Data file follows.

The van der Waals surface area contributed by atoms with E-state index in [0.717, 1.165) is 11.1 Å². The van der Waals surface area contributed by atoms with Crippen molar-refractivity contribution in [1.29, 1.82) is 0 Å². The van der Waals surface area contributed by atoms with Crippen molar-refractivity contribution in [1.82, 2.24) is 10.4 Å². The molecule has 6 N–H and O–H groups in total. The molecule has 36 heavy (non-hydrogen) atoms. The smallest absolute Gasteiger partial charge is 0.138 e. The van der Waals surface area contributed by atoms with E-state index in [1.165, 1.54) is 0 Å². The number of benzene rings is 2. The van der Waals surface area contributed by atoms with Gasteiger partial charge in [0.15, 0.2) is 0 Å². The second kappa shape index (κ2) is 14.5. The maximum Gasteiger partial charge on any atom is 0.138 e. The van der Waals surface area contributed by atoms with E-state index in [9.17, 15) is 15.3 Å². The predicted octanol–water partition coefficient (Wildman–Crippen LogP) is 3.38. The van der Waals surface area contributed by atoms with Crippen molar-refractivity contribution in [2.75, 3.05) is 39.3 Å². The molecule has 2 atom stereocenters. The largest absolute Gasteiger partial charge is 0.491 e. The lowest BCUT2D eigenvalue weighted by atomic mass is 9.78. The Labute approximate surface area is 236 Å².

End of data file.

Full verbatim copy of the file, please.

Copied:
The van der Waals surface area contributed by atoms with E-state index in [0.717, 1.165) is 11.1 Å². The van der Waals surface area contributed by atoms with Crippen molar-refractivity contribution in [1.29, 1.82) is 0 Å². The van der Waals surface area contributed by atoms with Crippen molar-refractivity contribution in [1.82, 2.24) is 10.4 Å². The molecule has 6 N–H and O–H groups in total. The molecule has 36 heavy (non-hydrogen) atoms. The smallest absolute Gasteiger partial charge is 0.138 e. The van der Waals surface area contributed by atoms with E-state index in [1.165, 1.54) is 0 Å². The number of benzene rings is 2. The van der Waals surface area contributed by atoms with Gasteiger partial charge in [0.15, 0.2) is 0 Å². The second kappa shape index (κ2) is 14.5. The maximum Gasteiger partial charge on any atom is 0.138 e. The van der Waals surface area contributed by atoms with E-state index in [9.17, 15) is 15.3 Å². The predicted octanol–water partition coefficient (Wildman–Crippen LogP) is 3.38. The van der Waals surface area contributed by atoms with Crippen molar-refractivity contribution in [2.75, 3.05) is 39.3 Å². The molecule has 2 atom stereocenters. The largest absolute Gasteiger partial charge is 0.491 e. The lowest BCUT2D eigenvalue weighted by atomic mass is 9.78. The Labute approximate surface area is 236 Å².